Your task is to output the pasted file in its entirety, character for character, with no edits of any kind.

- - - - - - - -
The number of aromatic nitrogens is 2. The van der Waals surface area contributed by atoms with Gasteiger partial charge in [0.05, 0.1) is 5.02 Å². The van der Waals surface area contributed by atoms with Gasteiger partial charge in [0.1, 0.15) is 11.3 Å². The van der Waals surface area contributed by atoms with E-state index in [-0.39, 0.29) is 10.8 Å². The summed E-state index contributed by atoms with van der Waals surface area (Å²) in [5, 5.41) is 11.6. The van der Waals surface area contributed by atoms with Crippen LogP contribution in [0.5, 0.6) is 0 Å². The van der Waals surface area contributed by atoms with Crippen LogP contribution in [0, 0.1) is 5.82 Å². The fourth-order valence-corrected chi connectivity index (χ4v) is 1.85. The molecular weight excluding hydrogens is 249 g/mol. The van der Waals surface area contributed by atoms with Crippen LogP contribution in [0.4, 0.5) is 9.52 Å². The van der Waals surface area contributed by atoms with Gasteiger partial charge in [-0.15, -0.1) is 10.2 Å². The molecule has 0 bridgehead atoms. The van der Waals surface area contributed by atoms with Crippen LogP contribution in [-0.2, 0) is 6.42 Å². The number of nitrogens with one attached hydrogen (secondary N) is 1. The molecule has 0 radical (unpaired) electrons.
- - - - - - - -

The number of aromatic nitrogens is 2. The van der Waals surface area contributed by atoms with Gasteiger partial charge in [0.05, 0.1) is 5.02 Å². The van der Waals surface area contributed by atoms with Gasteiger partial charge in [0.1, 0.15) is 11.3 Å². The van der Waals surface area contributed by atoms with E-state index in [-0.39, 0.29) is 10.8 Å². The summed E-state index contributed by atoms with van der Waals surface area (Å²) in [5, 5.41) is 11.6. The van der Waals surface area contributed by atoms with Crippen LogP contribution in [0.5, 0.6) is 0 Å². The van der Waals surface area contributed by atoms with Crippen LogP contribution in [0, 0.1) is 5.82 Å². The fourth-order valence-corrected chi connectivity index (χ4v) is 1.85. The molecular weight excluding hydrogens is 249 g/mol. The van der Waals surface area contributed by atoms with Crippen LogP contribution in [0.4, 0.5) is 9.52 Å². The van der Waals surface area contributed by atoms with Gasteiger partial charge in [-0.15, -0.1) is 10.2 Å². The molecule has 0 bridgehead atoms. The van der Waals surface area contributed by atoms with Crippen LogP contribution in [-0.2, 0) is 6.42 Å². The number of nitrogens with one attached hydrogen (secondary N) is 1. The molecule has 0 radical (unpaired) electrons.